Perhaps the two most important things you can do are to select the proper size initially, and keep your ski tuned so it can perform as intended.
There are subtleties to sizing, but here’s the fundamental rule: If you’re an expert, look for a length that’s about forehead-high; if you’re a novice or an intermediate, go neck/chin-high.
With that in mind, there’s room to make adjustments for personal preference. Obviously, slalom skis should be sized short, and if you favor a quick-turning slalom style in your freeskiing, you’ll enjoy a short ski. If you love long turns and want to be confident at higher speeds, a longer ski will more stable. If you ski Eastern pucker brush, go short. Well spaced Western spruces? Go long.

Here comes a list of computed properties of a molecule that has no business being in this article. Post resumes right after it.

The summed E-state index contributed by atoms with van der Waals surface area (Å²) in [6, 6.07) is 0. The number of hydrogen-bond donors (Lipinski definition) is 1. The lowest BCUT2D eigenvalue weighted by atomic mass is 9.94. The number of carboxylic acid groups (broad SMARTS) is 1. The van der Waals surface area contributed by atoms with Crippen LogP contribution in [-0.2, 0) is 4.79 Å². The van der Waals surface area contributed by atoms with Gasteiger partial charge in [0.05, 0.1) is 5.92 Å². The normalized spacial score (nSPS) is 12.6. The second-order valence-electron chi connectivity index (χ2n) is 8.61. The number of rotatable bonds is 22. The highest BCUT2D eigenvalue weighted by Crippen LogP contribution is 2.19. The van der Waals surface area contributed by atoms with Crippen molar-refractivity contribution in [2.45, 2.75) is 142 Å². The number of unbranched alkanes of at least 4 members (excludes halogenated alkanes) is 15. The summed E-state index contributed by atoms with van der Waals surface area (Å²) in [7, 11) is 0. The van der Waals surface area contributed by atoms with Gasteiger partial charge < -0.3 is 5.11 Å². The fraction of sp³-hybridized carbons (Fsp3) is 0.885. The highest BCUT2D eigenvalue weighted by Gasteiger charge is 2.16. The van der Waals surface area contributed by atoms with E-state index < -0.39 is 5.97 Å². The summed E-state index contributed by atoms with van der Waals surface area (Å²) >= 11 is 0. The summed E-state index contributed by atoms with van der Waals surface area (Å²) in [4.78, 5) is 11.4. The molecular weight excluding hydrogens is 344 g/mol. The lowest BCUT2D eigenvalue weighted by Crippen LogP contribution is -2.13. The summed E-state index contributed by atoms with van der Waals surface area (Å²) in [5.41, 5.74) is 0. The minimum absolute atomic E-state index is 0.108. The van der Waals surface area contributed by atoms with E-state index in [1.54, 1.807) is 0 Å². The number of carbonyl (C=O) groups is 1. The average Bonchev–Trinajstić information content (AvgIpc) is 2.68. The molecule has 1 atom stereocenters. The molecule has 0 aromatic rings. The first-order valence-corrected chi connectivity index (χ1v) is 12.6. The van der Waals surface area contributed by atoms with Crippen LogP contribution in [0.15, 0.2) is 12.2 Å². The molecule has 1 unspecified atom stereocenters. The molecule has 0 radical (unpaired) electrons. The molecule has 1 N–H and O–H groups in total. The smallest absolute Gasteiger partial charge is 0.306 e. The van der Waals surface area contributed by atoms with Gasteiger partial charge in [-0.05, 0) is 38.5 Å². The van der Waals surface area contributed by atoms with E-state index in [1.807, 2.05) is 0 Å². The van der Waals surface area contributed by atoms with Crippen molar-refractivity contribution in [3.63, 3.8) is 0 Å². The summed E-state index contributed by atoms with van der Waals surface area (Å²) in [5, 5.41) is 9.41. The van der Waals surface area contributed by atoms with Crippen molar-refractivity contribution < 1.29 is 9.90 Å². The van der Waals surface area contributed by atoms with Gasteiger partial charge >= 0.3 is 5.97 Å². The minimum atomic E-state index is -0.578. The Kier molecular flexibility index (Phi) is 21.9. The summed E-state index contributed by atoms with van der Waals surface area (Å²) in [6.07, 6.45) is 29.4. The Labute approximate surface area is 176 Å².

And once you’ve skied more than a few days—or hit a few rocks—it’s time to consider a tune.
A clean, unburred edge is a joy to ski, not to mention absolutely essential if you’re hoping to make clean carves. Good tuning makes any ski perform better, but it’s especially important on today’s fatter skis. While it’s amazing how nimble and grippy they can be, their relative lack of quickness and edge-grip becomes starkly apparent as your edges dull.
Run a finger down your edges often. When they start to feel rough, it’s tune time. Oh, and we’re sick of hearing that tune doesn’t matter on soft Western snow. It’s a myth.